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Family Structure, School Context, and Eighth-Grade Math and Reading Achievement

Suet-Ling Pong
Journal of Marriage and Family
Vol. 59, No. 3 (Aug., 1997), pp. 734-746
DOI: 10.2307/353957
Stable URL: http://www.jstor.org/stable/353957
Page Count: 13
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Family Structure, School Context, and Eighth-Grade Math and Reading Achievement
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Abstract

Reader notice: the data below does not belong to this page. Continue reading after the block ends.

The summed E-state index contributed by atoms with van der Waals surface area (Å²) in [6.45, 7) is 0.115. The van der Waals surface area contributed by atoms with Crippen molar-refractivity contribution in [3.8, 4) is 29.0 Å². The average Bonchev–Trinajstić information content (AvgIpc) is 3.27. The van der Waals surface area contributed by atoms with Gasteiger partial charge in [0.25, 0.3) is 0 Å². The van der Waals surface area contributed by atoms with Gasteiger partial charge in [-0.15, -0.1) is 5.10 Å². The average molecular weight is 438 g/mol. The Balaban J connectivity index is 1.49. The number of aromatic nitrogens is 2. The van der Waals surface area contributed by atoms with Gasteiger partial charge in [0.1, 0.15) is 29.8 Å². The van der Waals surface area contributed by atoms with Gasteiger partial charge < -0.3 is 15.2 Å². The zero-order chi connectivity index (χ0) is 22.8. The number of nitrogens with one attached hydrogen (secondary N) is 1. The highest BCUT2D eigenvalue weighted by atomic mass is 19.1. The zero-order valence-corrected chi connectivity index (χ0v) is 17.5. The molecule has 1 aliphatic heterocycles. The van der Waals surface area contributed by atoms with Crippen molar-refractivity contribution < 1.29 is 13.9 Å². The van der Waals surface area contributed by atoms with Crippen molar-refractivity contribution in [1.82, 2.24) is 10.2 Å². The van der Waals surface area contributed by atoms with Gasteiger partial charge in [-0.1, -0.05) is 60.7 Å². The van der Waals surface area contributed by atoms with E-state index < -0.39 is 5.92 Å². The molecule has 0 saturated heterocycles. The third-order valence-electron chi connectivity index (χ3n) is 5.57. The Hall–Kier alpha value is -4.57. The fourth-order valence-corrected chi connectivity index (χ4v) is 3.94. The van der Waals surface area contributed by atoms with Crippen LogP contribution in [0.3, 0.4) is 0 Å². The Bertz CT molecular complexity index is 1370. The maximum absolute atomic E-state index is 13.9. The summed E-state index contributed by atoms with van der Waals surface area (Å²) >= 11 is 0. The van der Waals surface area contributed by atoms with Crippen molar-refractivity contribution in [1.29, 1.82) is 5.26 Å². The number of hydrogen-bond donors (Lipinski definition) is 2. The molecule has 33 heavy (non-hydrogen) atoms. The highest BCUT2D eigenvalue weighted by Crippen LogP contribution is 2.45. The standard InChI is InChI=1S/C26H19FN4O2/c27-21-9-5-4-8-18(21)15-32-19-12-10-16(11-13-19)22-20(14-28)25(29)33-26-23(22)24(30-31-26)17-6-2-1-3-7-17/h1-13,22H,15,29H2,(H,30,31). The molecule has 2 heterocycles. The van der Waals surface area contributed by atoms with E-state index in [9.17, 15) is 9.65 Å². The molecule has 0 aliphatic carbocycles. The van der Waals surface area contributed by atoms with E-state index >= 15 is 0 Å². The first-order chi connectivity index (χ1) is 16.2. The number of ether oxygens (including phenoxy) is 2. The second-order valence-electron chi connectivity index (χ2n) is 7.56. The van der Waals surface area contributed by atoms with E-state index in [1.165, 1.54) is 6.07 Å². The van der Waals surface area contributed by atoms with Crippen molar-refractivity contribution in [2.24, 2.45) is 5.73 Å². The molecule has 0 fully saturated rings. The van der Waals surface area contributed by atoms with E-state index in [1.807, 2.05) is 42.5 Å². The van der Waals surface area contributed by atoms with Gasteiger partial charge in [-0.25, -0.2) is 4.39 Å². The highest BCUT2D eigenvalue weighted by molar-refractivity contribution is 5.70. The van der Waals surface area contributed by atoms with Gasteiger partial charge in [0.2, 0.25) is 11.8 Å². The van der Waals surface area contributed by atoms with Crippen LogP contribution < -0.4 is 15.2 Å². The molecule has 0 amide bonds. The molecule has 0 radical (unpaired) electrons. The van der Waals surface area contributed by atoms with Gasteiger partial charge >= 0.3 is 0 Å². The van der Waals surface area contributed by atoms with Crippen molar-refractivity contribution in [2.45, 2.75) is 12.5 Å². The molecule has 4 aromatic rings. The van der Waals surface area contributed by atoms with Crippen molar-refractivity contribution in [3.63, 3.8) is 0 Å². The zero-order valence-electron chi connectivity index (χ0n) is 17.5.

Schools include growing proportions of students from single-parent families and stepfamilies, and this trend prompts the investigation of whether these families affect all students' achievement. Analysis of eighth-grade math and reading achievement scores shows that schools that are predominated by students from single-parent families and stepfamilies negatively affect their students' achievement, even after individual demographic characteristics and family background are controlled. This negative effect of single-parent families and stepfamilies is partly explained by the relatively low socioeconomic status of children in these schools. However, the negative effect of single-parent families and stepfamilies on school achievement can be countervailed when social relations among parents are strong.

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